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To move or not to move? And if so, where?

(35 Posts)
katydid2 Tue 11-Mar-14 23:01:39

My husband and I are expats who have been in London for nearly a decade. Until recently, we never seriously considered buying a house; though our plan was to remain long-term, we never felt settled enough to make such a permanent commitment. Now that we have citizenship and two small children, however, we feel foolish continuing to rent in central London, and I'm beginning to think more about our long-term future as a family. Alas, we have nowhere near enough saved to buy a three-bedroom house in St Johns Wood, where we currently live, or in Belsize Park/Hampstead, where most of the schools we've applied for are located. We could possibly buy in a few years if we buckle down and save more, but in the meantime, we've outgrown our small two-bedroom flat, and it seems silly to spend more to rent a larger flat. Ultimately, I'm tired of the competition for schools and the ridiculous price of housing, and I'm afraid we're being unrealistic to think we can stay put here. Most of those I know in the area are expats here for a few years, or the uber wealthy. That being said, I worry about feeling isolated in a less transient, more 'English' suburb, and frankly I don't even know where to begin looking. Are there any more affordable areas, further out, that would still be within an hour's commute of Canary Wharf, where my husband works, and that has good independent schools for boys and girls? Have other expats moved further out, and if so, have you felt isolated?

invicta Tue 11-Mar-14 23:04:41

There's re lots of good places to move to. It may be helpful to say how much you can afford, what size house you are looking for,a ve of children etc

invicta Tue 11-Mar-14 23:04:53

Age of children

oscarwilde Tue 11-Mar-14 23:19:05

Lots of places with good schools which are an hour from the wharf. How far out depends on budget and housing requirements. Eg would you move to the 'sticks' for less than 4 beds and a big garden or would a smart 3 bed terrace close to good schools in zone 2 (or gasp zone 3) work?
What is your current monthly rent? Could you spend the same on a mortgage?
Have you applied for state or private schools ?
What nationality are you? What attracts you to St John's wood in particular at the moment?
Have you ever been south of the rivergrin?

katydid2 Wed 12-Mar-14 00:08:33

Hi there. Thank you for your replies. We have a 3.5-year-old and a 2-year-old, a boy and a girl. We desperately need a third bedroom, and I'd love to have at least 1,500 square feet. That being said, I could quite happily live without a massive space or a huge garden if there are green spaces nearby. That's what attracted us to the area initially -- the proximity of Regent's Park and Primrose Hill, and the host of other greens spaces nearby. I love that SJW offers so much for children -- classes, activities, the parks, the zoo, schools -- but we couldn't even afford to buy a modest three-bedroom in this area. We're currently paying £3,000 per month on rent, and we'd have to pay at least £4,500 for a three-bedroom flat -- either a tiny one, or one that looks like a place I wouldn't have lived in as a student. We could comfortably afford to spend a bit more on a mortgage, but it pains me to throw away so much on rent in the meantime. In terms of buying, we currently only have about 10% for a deposit, and that doesn't include stamp duty or legal fees, or leave us any cushion, so we'd want to save for a few more years, and during that time prices will only increase. I suppose I'm now questioning whether it's better to live in cramped quarters for a few years longer to save for a house in the area or maybe in the more affordable West Hampstead, or to move somewhere we could live more comfortably now and well into the future.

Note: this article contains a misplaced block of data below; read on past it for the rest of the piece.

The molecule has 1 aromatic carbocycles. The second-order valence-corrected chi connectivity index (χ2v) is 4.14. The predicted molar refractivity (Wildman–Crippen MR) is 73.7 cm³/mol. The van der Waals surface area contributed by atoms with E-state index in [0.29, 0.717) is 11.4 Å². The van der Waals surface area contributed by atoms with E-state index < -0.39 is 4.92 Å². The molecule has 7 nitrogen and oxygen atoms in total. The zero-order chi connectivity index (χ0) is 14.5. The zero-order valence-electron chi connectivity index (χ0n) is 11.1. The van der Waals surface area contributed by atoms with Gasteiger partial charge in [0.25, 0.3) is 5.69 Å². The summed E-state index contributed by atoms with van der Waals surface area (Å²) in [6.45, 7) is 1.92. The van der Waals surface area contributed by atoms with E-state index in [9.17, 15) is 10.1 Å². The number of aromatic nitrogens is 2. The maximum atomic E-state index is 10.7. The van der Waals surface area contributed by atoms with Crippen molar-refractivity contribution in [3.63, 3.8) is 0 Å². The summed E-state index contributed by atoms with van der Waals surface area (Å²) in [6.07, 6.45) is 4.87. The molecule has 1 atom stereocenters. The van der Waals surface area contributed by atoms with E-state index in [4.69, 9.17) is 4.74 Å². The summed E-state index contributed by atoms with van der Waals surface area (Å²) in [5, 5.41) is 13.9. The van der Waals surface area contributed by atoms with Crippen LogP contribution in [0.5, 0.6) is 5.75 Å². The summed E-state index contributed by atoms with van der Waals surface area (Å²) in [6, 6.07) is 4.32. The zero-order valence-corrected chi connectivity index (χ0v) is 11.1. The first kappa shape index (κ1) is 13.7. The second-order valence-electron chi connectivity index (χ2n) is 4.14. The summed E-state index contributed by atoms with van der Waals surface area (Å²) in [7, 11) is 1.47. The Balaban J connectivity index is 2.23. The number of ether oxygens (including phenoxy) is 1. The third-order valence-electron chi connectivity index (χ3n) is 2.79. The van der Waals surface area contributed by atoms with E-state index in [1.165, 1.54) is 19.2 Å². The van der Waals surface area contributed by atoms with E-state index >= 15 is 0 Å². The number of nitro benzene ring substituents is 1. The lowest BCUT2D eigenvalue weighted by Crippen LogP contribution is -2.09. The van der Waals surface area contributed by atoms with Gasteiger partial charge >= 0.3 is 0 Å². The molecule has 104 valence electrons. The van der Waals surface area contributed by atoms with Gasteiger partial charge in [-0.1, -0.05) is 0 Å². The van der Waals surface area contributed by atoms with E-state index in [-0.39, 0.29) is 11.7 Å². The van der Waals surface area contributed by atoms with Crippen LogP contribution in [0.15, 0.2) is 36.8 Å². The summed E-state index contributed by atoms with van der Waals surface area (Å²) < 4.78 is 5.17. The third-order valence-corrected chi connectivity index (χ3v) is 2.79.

Though I love that SJW is such a diverse and welcoming place (when everyone is an expat, it's easier to make friends, I think), I do think I'd prefer somewhere less transient, more settled, and less competitive. I'm so tired of the obsession with schools, tutoring, activities, etc -- they're three-year-olds!

Bottom line: more space but doesn't have to be a four-bedroom house; lots of green space nearby; within an hour's journey of Canary Wharf; good independent schools for boys and girls; houses (not 1,000 square foot hovels) for less than six figures…

katydid2 Wed 12-Mar-14 00:09:56

Ha -- sorry, I meant less than seven figures…

LittleBearPad Wed 12-Mar-14 00:36:48

How much do you have saved? House prices in that part of London are rocketing.

katydid2 Wed 12-Mar-14 00:54:18

Thanks. We have about £120K saved. It's sobering to see how little we could afford! I mean, 900,000 for a lower ground, 900-square-foot, two-bedroom flat?

householdchorewhore Wed 12-Mar-14 01:06:14